If you had to guess, how often would you say teachers were engaging in inappropriate sexual activity with their students? Would you guess three or four times a year? Or, would you even go higher? Although the mainstream media is eerily quiet about the phenomenon, the truth is that sex between teachers and students is outrageously common.
In fact, it is an epidemic.
Steve Gunn, editor-in-chief of EAG News, writes that every day “there are at least three or four new reports of teachers being arrested or sentenced for having sexual relations with students.”
In February, Gunn observed,
“If you count on the mainstream media for most of your information, you might be under the mistaken impression that teacher sexual abuse of students is nothing more than an occasional problem.”
Putting Gunn’s observation to the test, I compiled a sickening amount of news stories recording teachers engaging in sexual activity with their students from just this past week.
The question begs to be asked: How is it possible that Americans are in the dark about this epidemic?
The list, posted at Tavern Keepers, includes the story of two school employees (aged 44 and 56) having sex with the same 15-year-old girl (now 16 and four months pregnant with her teacher’s child), a 32-year-old teacher who was hired by an elementary school even though he was already charged with “more than two dozen felony counts including 13 counts of lewd acts on a child, eight counts of kidnapping, forcible oral copulation, forcible sodomy on a child, sending lewd material to a minor online and dissuading a witness,” and a 41-year-old teacher who allegedly had sex with several middle school students.” She has been “charged with second-degree rape, second-degree sexual abuse and second-degree sodomy of a student.”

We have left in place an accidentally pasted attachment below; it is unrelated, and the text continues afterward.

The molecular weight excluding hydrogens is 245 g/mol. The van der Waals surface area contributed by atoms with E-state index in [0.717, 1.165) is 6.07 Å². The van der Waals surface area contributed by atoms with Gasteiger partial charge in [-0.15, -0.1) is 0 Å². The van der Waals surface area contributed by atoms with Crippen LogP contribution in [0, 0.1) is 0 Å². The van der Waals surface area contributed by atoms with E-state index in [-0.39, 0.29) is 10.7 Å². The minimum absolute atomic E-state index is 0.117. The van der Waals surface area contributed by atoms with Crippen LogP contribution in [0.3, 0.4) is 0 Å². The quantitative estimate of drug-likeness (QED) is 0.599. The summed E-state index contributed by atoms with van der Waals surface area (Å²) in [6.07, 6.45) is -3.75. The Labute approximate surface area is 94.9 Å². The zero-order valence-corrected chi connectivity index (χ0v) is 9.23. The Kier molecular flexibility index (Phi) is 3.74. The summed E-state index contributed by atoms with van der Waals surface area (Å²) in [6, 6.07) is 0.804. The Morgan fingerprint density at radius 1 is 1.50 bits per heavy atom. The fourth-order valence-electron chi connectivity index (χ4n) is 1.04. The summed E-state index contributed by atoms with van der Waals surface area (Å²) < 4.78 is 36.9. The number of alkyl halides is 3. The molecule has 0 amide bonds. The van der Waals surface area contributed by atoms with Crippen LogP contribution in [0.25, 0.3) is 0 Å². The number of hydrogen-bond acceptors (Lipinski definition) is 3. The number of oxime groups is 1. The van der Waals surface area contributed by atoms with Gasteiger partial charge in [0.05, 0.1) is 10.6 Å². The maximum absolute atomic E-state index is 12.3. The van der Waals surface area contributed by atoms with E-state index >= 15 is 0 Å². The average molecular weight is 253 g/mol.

Those are three of the dozens of cases.
From just this week.
Although the heinous stories do not seem to make it past the local media, they are rampant. In many cases, the families are devastated at the light sentences these predators receive, and that is if the perpetrators even get jail time. In many other cases, school officials are accused of not being vigilant in following up on complaints that the abuse is happening in the first place.
Has this problem always existed? Has it gotten worse in previous years?
Gunn notes that “unfortunately nobody seems to be keeping national statistics” and he laments, “Why isn’t this issue all over the news?”
EAG News created their own logo (pictured) and has been tagging stories, which can be seen here. Based on the horrendous list that I compiled today, it would be practically impossible to document all of these stories without a staff and resources based on the sheer volume of instances.
It is clearly past time that Americans, particularly parents, wake up to this epidemic and lobby to put an end to the abuse.